Nicolette Kellogg lived in Copenhagen, Denmark for six weeks to study with Denmark Institute for Study Abroad. During this time, Nicolette gained an immense amount of insight into Gender, Sexuality, Prostitution and the Sex Trade. Nicolette’s primary focus was to gain insight on the world of human trafficking and prostitution and to meet with top leaders in the field. She was educated by professors and professionals who had relatable field experience including Anne Christensen, a Danish lawyer and founder of a non-government organization called HopeNow, as well as Emily Childers-Brockes, an advocate for government organization against human trafficking. HopeNow’s purpose is to help Nigerian women who have been identified as victims of trafficking. They provide counseling services, legal guidance, and a plethora of resources to help women. Nicolette’s study tour to Amsterdam served as an incredible career enhancing and personal experience. She networked with the directors of anti-human trafficking organizations Not For Sale, La Strada, and Comesha, as well as explored the unique culture of Amsterdam, including the Red Light District. Seeing and becoming more educated about the Red Light District firsthand made Nicolette realize how complex the sex industry is. She found that some people may work as prostitutes voluntarily, while others may have been trafficked against their will and no one can tell the difference simply by walking by. Voluntary prostitution is legal in both Denmark and Amsterdam. Trafficking of people is a violation of human rights. The complex issue is determining who is a victim of trafficking and who is not. Nicolette also had the opportunity to volunteer at the U.S. Embassy in Copenhagen for an Independence Day celebration on the 4th of July. This event was held at the US Ambassador’s house and was a family fun event for Americans working in Copenhagen. Volunteer duties included decorating the lawn, serving food and drinks, helping with games, and clean-up. Denmark broadened Nicolette’s horizon and equipped her with resources necessary to achieve her goals.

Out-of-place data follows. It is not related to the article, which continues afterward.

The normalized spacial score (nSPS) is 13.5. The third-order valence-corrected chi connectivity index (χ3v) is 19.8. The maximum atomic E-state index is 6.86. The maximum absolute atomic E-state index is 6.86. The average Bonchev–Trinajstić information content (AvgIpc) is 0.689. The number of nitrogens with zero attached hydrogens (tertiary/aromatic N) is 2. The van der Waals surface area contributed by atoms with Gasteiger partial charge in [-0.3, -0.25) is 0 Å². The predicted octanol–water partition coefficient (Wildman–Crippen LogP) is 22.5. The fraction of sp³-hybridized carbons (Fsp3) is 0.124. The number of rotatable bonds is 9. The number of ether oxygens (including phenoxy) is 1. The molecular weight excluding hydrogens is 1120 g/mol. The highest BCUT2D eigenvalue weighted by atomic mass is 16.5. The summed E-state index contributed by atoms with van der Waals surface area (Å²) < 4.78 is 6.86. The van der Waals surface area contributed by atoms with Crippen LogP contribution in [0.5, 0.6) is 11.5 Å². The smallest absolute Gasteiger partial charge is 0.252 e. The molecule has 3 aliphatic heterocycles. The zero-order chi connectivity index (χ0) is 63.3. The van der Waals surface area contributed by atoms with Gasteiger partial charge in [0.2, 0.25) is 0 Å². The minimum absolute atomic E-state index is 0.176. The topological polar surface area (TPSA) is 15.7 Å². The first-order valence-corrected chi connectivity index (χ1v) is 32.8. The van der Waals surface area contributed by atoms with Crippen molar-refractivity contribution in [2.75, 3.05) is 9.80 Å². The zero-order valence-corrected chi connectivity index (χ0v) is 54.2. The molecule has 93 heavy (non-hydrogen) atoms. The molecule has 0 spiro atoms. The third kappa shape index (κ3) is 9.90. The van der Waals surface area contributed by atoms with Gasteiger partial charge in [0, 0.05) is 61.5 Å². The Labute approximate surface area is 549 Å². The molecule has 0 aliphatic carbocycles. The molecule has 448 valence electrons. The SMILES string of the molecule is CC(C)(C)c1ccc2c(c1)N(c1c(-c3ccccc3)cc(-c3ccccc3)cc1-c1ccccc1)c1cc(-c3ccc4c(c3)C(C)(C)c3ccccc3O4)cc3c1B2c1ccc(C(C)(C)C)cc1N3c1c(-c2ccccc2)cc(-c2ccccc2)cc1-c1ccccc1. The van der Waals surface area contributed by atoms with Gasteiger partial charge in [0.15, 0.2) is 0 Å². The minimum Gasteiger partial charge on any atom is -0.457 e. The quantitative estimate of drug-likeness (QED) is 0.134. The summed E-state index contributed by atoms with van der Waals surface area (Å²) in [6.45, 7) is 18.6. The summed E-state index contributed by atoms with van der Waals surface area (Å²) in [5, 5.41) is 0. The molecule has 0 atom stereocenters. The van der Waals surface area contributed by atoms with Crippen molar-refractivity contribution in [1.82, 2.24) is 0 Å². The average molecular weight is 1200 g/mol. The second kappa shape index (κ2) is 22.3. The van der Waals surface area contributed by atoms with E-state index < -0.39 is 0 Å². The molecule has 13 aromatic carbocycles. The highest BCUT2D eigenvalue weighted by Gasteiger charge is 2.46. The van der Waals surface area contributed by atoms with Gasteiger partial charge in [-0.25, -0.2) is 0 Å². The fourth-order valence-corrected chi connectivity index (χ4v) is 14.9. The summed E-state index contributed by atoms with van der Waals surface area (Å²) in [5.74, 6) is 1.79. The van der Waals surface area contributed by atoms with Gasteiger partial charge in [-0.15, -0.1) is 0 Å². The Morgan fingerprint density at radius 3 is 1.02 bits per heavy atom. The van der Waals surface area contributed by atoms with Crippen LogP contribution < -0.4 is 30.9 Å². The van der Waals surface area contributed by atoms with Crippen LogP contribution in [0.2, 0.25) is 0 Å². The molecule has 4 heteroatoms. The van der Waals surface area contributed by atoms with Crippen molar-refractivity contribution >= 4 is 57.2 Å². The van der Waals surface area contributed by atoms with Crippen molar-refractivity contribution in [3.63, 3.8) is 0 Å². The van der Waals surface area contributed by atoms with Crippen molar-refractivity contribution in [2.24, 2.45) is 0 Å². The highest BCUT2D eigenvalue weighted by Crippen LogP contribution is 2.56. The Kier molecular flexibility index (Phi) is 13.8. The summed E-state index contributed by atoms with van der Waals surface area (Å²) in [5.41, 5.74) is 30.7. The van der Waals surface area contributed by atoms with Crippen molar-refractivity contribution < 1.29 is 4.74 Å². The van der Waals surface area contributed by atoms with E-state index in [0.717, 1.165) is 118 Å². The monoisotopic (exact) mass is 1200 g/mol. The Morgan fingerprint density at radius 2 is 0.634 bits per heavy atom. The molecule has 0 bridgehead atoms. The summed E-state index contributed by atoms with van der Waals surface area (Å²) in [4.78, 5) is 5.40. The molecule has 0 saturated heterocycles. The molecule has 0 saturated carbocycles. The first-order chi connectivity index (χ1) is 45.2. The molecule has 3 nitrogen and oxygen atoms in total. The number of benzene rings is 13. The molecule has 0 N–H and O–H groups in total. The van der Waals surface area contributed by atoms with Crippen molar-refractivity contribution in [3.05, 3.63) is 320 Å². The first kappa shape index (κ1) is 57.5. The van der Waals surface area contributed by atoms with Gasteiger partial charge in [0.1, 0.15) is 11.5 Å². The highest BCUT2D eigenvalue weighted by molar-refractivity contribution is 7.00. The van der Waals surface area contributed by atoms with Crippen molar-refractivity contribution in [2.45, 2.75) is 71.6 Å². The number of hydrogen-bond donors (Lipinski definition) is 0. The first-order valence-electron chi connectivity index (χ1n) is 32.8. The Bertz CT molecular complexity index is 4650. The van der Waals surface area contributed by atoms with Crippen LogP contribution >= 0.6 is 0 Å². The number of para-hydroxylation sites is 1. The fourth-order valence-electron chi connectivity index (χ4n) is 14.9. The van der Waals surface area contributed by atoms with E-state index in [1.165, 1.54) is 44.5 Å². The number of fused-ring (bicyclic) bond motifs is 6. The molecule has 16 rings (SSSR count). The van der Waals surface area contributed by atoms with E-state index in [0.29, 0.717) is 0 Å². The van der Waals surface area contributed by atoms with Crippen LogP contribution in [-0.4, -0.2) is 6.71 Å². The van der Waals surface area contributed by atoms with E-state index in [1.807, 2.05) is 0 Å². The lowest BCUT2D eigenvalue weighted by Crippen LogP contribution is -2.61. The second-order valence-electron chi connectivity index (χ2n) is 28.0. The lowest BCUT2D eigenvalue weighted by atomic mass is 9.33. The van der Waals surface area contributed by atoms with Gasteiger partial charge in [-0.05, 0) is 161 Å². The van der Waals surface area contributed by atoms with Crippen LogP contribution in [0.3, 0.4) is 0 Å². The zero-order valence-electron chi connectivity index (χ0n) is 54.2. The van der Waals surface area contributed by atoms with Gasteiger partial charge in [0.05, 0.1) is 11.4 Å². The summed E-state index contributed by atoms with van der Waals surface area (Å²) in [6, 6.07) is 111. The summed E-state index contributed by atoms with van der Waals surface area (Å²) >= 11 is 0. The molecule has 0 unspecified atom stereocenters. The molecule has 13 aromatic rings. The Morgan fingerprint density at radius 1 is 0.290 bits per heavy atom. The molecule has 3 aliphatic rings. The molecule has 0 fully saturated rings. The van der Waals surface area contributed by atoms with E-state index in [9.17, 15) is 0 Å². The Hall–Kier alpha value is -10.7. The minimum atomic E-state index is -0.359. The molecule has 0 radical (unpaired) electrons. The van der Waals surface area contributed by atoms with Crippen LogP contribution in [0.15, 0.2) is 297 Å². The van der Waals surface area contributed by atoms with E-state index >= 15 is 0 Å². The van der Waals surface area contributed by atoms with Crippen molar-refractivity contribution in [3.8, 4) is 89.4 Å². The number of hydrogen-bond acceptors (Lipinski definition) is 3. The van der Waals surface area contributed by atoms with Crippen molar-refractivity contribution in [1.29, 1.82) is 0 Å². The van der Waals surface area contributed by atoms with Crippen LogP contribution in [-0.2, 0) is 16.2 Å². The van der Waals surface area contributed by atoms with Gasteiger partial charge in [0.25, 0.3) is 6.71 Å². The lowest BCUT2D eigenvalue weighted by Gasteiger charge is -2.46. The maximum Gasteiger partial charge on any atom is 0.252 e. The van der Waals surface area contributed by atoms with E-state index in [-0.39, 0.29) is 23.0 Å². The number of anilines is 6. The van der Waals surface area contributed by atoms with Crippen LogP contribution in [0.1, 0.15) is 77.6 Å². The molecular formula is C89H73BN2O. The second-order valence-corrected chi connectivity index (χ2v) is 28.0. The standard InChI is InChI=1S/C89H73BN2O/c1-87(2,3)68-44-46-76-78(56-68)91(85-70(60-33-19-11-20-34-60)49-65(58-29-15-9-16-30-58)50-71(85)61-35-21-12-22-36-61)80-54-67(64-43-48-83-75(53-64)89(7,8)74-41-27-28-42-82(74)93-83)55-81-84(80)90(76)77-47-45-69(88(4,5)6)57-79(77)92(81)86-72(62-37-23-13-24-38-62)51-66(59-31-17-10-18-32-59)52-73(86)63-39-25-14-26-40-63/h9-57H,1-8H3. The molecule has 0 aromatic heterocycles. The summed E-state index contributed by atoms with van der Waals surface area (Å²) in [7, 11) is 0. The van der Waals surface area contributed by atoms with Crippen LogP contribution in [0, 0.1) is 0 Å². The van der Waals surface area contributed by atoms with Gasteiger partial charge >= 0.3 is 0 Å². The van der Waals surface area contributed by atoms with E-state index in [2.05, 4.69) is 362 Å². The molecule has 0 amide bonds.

The University of Pittsburgh at Bradford 2013 Cohort hosted a Gender Equality workshop for their Community Engagement Experience. At this event, videos depicting various aspects of equality were shown such as, rape, culture and women in the media. Attendants came to the event, walked around to the various table displays and then listened to a variety of speakers. The table display subjects were: Women in the media, LGBTS, Native American culture, and women in business. The speakers addressed human trafficking, domestic violence, males and gender equality, women in the workplace, and women in jeep off-roading. The CEE brought in global knowledge and applied it to local organizations and the community.